A new sustainable approach to flood risk management which utilises land management is set for much wider use as a natural flood management solution, as outlined in Defra’s recently published 25 Year Environment Plan. This catchment-wide approach aims to tackle the causes of flooding, by working with land management and use of natural features to store and slow down water that can lead to flooding downstream. Natural Flood Management (NFM) covers a spectrum of techniques from full-scale restoration of the course of a river to smaller scale measures that make use of natural barriers and storage ponds. In addition to flood risk reduction, these techniques also often contribute to improvements in biodiversity, water quality, and carbon storage. Implementing NFM in a farming landscape is a challenge for both policy makers and farm businesses, who need to consider business risk, capital costs of installation and maintenance costs. There is clearly a challenge to engage farmers who will naturally question what impacts and benefits NFM will arise for their business. Recent EA funded projects in Cheshire have allowed us to examine the costs, implementation challenges and management of small-scale NFM measures, and to evaluate how they work on commercial farms.
Case Study: Field Wetland on Rookery Brook
Field wetlands are small constructed ponds usually located adjacent to the main watercourse in unproductive areas that are typically difficult to farm, usually being waterlogged. They have multiple benefits of not only improving water quality by trapping sediments but also providing additional riparian habitat and helping to reduce downstream flood risk. Recent research on farms in Leicestershire and Cumbria has shown that field wetlands effectively trap up to 26 tonnes of sediment annually. The nutrients transported with the sediment were retained in the wetlands; water travelling through field wetlands typically has a 60% reduction in phosphorus and 35% reduction in nitrogen, which is deposited in the silts, thus filtering out nutrients that were lost from the field.
An area of land that regularly floods and is difficult to crop was identified adjacent to the Rookery Brook. The area lies at the base of a steep slope so has the additional benefit of collecting any surface runoff from the slope as well as flood water after heavy rainfall. Consent for the pond was required from the Environment Agency as the works were adjacent to the main river, but after a check for any resident water voles, and a plan for monitoring fish in the pond, consent was granted and a contractor began the works.
The wetland was designed with a new in-flow channel coming off the main brook to divert water at times of high flow following heavy rainfall. During these ‘flashy’ rainfall episodes excess water in the brook flows into the wetland, allowing sediment and attached nutrients to settle out. An island built into the design helps to slow the flow further and provides additional habitat. An outlet channel with a leaky barrier at the other end of the pond allows water to flow back into the main river whilst retaining sediment behind it. Reeds were planted in the channel and on the pond margins to stabilise the soil and further slow flows into the pond.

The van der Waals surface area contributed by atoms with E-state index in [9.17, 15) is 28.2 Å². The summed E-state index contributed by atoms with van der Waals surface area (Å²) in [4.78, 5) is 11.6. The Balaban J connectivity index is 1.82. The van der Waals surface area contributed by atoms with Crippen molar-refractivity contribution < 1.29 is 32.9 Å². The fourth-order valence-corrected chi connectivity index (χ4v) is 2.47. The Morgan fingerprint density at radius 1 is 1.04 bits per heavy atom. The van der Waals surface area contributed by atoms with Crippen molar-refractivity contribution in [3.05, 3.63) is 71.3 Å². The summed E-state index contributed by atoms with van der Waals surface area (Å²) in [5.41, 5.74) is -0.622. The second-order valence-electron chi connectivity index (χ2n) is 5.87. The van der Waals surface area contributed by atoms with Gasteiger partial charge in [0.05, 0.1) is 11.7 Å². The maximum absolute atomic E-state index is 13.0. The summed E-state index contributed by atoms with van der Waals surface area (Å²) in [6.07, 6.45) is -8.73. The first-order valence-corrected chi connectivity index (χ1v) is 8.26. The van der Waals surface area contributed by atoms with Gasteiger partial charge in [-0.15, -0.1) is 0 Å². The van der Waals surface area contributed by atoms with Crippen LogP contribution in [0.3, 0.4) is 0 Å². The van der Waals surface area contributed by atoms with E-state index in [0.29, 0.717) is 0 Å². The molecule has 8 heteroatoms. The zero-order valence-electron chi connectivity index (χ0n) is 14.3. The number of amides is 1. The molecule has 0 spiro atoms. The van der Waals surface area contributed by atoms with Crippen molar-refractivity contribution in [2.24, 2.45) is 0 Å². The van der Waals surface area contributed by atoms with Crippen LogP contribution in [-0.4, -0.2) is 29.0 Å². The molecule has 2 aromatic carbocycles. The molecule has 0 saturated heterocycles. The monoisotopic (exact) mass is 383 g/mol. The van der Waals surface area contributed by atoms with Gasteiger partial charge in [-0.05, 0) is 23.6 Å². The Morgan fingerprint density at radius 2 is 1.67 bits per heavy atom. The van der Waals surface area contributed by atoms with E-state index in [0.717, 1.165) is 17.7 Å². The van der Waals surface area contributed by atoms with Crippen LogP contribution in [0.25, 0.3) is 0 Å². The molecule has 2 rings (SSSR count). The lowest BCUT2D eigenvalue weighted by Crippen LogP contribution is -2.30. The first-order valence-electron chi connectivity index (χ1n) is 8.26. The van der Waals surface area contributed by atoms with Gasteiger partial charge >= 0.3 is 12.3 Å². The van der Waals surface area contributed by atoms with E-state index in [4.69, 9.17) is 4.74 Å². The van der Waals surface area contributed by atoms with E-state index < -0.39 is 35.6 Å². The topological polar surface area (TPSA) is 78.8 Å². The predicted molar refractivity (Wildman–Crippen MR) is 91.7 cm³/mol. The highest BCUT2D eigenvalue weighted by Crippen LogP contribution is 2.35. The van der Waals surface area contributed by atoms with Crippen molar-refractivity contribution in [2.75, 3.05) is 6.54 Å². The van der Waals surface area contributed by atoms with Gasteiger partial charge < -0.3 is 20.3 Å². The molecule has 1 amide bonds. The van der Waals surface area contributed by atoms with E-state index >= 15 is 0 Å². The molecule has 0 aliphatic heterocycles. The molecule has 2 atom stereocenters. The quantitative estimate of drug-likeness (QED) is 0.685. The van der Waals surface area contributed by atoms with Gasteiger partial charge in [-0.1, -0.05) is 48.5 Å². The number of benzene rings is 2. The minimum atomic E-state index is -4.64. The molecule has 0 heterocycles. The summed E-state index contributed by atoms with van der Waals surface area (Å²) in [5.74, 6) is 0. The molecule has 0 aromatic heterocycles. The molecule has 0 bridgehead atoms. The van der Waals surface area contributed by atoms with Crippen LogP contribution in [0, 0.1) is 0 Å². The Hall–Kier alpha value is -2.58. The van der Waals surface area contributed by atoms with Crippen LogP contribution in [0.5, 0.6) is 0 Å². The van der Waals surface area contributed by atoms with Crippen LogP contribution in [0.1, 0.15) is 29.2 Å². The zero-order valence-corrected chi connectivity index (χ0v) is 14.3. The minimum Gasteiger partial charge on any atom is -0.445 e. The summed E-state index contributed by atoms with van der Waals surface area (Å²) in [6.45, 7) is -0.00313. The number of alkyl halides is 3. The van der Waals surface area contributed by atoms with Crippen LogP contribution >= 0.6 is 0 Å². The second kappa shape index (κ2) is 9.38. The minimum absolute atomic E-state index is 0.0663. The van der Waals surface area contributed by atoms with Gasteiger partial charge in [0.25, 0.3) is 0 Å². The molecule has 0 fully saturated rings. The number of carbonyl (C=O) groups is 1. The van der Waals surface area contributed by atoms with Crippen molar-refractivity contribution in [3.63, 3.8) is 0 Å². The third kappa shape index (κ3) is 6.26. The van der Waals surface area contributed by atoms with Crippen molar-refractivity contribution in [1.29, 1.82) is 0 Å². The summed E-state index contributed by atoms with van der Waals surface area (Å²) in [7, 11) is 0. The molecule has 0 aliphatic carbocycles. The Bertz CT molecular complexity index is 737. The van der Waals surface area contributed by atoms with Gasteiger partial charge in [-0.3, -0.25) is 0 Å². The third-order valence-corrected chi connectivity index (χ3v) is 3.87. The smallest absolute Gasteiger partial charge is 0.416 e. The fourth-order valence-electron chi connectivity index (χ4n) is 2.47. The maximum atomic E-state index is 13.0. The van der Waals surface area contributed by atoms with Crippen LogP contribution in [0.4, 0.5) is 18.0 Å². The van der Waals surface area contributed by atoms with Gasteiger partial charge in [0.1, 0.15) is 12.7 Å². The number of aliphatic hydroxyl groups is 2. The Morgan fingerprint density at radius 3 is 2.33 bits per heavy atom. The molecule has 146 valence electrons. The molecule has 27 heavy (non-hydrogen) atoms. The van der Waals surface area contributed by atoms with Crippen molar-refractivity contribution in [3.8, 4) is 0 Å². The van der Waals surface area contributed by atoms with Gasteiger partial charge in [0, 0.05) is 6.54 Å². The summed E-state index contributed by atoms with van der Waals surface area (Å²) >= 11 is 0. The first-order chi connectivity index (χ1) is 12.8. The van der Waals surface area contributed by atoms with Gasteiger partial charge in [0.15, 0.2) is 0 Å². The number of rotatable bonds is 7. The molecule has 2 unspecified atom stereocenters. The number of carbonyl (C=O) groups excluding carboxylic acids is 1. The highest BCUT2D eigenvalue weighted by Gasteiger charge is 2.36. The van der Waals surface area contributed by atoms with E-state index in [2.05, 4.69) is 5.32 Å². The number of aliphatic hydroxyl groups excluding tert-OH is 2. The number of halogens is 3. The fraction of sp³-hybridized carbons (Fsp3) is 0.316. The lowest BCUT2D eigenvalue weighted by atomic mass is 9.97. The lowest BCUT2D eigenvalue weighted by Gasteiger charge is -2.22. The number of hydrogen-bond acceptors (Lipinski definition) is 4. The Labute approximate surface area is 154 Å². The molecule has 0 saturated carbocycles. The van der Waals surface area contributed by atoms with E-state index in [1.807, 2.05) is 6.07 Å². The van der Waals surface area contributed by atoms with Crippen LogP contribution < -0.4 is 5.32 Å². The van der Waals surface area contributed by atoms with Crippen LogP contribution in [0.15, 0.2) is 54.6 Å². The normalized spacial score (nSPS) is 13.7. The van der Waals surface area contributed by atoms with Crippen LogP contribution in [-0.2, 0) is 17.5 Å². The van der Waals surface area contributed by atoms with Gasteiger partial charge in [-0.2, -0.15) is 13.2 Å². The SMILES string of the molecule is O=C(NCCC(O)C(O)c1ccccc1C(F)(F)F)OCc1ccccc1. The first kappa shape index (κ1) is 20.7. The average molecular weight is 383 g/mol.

The outcome of creating this type of feature can be difficult to fully predict, however 12 months on from completion there is clear evidence of large sediment deposits in the pond which would otherwise have run directly into the River Weaver. The pond will require clearing out every couple of years and the sediment will be spread back onto the farmland returning some of the lost nutrients to the soil.
Cost: approximately £7,500 in survey, design, permit, earthworks and marginal planting
Area and economic impact: 1.2ha, cropped area lost < 0.25ha although yield was typically low to zero in this field corner due to the waterlogged conditions over winter. The land was already largely non-productive area, so economic impact was zero taking account of small saving from not ploughing and establishing seed on a failing field area. What was learned? Disruption to farming activity was relatively small although access along the field margin was required in early Spring due to the site being inaccessible. Ideally this installation would occur in late Summer or Autumn to minimise impact on the adjacent crop. Communication with the contractor was key, some adjustments had to be made to ensure the channels and pond functioned effectively.
Farm opinion: the wetland is working well in trapping sediment from fields upstream, it is surprising to see how much has settled out. There will be a cost in clearing it out at some point, but we can work that in when time and ground conditions allow. Overall I’d be happy to see more of these going in around the farm, if there’s funding and support for them to go in, but it has made me think about holding on to soil in the field as well. We’ve been experimenting with some cover crops and I can see us doing more of this on the maize ground (Reaseheath College Farm Manager).